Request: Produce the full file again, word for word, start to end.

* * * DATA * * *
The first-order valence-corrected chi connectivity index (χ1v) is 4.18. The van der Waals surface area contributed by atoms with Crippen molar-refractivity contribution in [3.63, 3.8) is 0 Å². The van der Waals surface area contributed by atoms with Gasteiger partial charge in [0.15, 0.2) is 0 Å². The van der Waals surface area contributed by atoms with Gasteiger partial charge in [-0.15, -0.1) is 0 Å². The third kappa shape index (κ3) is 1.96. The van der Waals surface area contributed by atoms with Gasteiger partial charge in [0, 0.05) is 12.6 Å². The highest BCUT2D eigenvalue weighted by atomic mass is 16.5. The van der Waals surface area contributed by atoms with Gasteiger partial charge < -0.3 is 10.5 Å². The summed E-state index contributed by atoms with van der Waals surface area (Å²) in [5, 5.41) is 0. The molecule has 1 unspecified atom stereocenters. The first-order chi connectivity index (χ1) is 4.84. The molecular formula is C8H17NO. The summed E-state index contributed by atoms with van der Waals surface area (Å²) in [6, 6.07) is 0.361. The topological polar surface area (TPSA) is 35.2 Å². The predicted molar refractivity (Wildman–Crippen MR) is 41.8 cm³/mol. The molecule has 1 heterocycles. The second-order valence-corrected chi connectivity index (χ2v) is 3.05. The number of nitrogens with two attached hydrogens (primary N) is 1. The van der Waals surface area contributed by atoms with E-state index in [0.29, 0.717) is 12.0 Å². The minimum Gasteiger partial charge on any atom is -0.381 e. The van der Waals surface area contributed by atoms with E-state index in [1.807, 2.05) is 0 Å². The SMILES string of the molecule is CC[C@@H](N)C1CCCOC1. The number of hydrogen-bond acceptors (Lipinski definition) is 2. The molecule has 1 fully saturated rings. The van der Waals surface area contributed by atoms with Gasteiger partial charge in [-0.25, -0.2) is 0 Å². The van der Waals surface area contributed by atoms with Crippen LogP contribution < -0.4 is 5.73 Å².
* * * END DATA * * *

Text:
The first-order valence-corrected chi connectivity index (χ1v) is 4.18. The van der Waals surface area contributed by atoms with Crippen molar-refractivity contribution in [3.63, 3.8) is 0 Å². The van der Waals surface area contributed by atoms with Gasteiger partial charge in [0.15, 0.2) is 0 Å². The van der Waals surface area contributed by atoms with Gasteiger partial charge in [-0.15, -0.1) is 0 Å². The third kappa shape index (κ3) is 1.96. The van der Waals surface area contributed by atoms with Gasteiger partial charge in [0, 0.05) is 12.6 Å². The highest BCUT2D eigenvalue weighted by atomic mass is 16.5. The van der Waals surface area contributed by atoms with Gasteiger partial charge < -0.3 is 10.5 Å². The summed E-state index contributed by atoms with van der Waals surface area (Å²) in [5, 5.41) is 0. The molecule has 1 unspecified atom stereocenters. The first-order chi connectivity index (χ1) is 4.84. The molecular formula is C8H17NO. The summed E-state index contributed by atoms with van der Waals surface area (Å²) in [6, 6.07) is 0.361. The topological polar surface area (TPSA) is 35.2 Å². The predicted molar refractivity (Wildman–Crippen MR) is 41.8 cm³/mol. The molecule has 1 heterocycles. The second-order valence-corrected chi connectivity index (χ2v) is 3.05. The number of nitrogens with two attached hydrogens (primary N) is 1. The van der Waals surface area contributed by atoms with E-state index in [0.29, 0.717) is 12.0 Å². The minimum Gasteiger partial charge on any atom is -0.381 e. The van der Waals surface area contributed by atoms with E-state index in [1.807, 2.05) is 0 Å². The SMILES string of the molecule is CC[C@@H](N)C1CCCOC1. The number of hydrogen-bond acceptors (Lipinski definition) is 2. The molecule has 1 fully saturated rings. The van der Waals surface area contributed by atoms with Gasteiger partial charge in [-0.25, -0.2) is 0 Å². The van der Waals surface area contributed by atoms with Crippen LogP contribution < -0.4 is 5.73 Å².